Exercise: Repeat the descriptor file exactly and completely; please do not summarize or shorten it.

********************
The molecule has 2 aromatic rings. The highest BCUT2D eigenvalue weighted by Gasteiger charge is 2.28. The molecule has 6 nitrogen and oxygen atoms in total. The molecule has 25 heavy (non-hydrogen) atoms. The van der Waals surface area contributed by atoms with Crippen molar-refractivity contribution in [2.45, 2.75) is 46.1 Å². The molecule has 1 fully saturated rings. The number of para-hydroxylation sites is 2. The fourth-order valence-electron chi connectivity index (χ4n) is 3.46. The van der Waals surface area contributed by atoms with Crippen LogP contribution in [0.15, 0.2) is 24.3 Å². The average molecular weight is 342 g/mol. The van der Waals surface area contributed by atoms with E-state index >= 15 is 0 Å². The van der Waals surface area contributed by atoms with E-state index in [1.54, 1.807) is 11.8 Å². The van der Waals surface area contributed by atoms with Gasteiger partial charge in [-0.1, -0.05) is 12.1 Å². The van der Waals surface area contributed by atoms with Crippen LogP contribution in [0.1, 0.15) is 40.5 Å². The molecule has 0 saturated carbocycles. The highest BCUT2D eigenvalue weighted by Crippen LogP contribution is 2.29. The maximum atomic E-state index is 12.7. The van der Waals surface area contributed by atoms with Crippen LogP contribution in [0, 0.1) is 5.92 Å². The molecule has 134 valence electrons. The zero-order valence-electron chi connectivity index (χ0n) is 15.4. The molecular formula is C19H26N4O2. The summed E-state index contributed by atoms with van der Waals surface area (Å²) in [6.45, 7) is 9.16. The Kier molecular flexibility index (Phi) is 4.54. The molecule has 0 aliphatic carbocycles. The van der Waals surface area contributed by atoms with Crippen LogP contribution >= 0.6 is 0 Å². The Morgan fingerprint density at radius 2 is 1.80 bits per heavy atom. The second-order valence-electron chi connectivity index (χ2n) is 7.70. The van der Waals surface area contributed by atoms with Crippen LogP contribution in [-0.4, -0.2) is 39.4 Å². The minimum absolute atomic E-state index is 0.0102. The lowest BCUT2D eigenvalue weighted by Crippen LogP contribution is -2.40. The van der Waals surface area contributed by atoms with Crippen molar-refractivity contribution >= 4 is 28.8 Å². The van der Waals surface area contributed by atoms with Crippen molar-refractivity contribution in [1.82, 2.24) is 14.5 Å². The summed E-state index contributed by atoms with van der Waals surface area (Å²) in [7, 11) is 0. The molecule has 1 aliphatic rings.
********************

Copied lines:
The molecule has 2 aromatic rings. The highest BCUT2D eigenvalue weighted by Gasteiger charge is 2.28. The molecule has 6 nitrogen and oxygen atoms in total. The molecule has 25 heavy (non-hydrogen) atoms. The van der Waals surface area contributed by atoms with Crippen molar-refractivity contribution in [2.45, 2.75) is 46.1 Å². The molecule has 1 fully saturated rings. The number of para-hydroxylation sites is 2. The fourth-order valence-electron chi connectivity index (χ4n) is 3.46. The van der Waals surface area contributed by atoms with Crippen LogP contribution in [0.15, 0.2) is 24.3 Å². The average molecular weight is 342 g/mol. The van der Waals surface area contributed by atoms with E-state index >= 15 is 0 Å². The van der Waals surface area contributed by atoms with E-state index in [1.54, 1.807) is 11.8 Å². The van der Waals surface area contributed by atoms with Gasteiger partial charge in [-0.1, -0.05) is 12.1 Å². The van der Waals surface area contributed by atoms with Crippen LogP contribution in [0.1, 0.15) is 40.5 Å². The molecule has 0 saturated carbocycles. The highest BCUT2D eigenvalue weighted by Crippen LogP contribution is 2.29. The maximum atomic E-state index is 12.7. The van der Waals surface area contributed by atoms with Crippen LogP contribution in [0, 0.1) is 5.92 Å². The molecule has 134 valence electrons. The zero-order valence-electron chi connectivity index (χ0n) is 15.4. The molecular formula is C19H26N4O2. The summed E-state index contributed by atoms with van der Waals surface area (Å²) in [6.45, 7) is 9.16. The Kier molecular flexibility index (Phi) is 4.54. The molecule has 0 aliphatic carbocycles. The van der Waals surface area contributed by atoms with Crippen LogP contribution >= 0.6 is 0 Å². The Morgan fingerprint density at radius 2 is 1.80 bits per heavy atom. The second-order valence-electron chi connectivity index (χ2n) is 7.70. The van der Waals surface area contributed by atoms with Crippen LogP contribution in [-0.4, -0.2) is 39.4 Å². The minimum absolute atomic E-state index is 0.0102. The lowest BCUT2D eigenvalue weighted by Crippen LogP contribution is -2.40. The van der Waals surface area contributed by atoms with Crippen molar-refractivity contribution >= 4 is 28.8 Å². The van der Waals surface area contributed by atoms with Crippen molar-refractivity contribution in [1.82, 2.24) is 14.5 Å². The summed E-state index contributed by atoms with van der Waals surface area (Å²) in [7, 11) is 0. The molecule has 1 aliphatic rings.